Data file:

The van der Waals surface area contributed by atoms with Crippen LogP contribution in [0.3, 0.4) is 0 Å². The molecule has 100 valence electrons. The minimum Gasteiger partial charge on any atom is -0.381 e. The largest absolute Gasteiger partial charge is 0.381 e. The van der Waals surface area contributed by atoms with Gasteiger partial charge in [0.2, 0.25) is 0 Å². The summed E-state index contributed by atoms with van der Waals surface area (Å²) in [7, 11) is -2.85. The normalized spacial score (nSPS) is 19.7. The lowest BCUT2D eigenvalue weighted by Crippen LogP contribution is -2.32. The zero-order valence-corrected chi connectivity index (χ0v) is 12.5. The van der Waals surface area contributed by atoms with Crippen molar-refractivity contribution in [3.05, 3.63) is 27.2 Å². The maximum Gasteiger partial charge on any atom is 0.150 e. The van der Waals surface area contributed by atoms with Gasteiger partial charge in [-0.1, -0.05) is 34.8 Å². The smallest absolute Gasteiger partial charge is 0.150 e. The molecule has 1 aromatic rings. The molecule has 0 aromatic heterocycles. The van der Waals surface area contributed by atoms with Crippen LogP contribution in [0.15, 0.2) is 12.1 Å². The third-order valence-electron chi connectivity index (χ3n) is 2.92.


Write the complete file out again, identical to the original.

The van der Waals surface area contributed by atoms with Crippen LogP contribution in [0.3, 0.4) is 0 Å². The molecule has 100 valence electrons. The minimum Gasteiger partial charge on any atom is -0.381 e. The largest absolute Gasteiger partial charge is 0.381 e. The van der Waals surface area contributed by atoms with Gasteiger partial charge in [0.2, 0.25) is 0 Å². The summed E-state index contributed by atoms with van der Waals surface area (Å²) in [7, 11) is -2.85. The normalized spacial score (nSPS) is 19.7. The lowest BCUT2D eigenvalue weighted by Crippen LogP contribution is -2.32. The zero-order valence-corrected chi connectivity index (χ0v) is 12.5. The van der Waals surface area contributed by atoms with Crippen molar-refractivity contribution in [3.05, 3.63) is 27.2 Å². The maximum Gasteiger partial charge on any atom is 0.150 e. The van der Waals surface area contributed by atoms with Gasteiger partial charge in [-0.1, -0.05) is 34.8 Å². The smallest absolute Gasteiger partial charge is 0.150 e. The molecule has 1 aromatic rings. The molecule has 0 aromatic heterocycles. The van der Waals surface area contributed by atoms with Crippen LogP contribution in [0.15, 0.2) is 12.1 Å². The third-order valence-electron chi connectivity index (χ3n) is 2.92.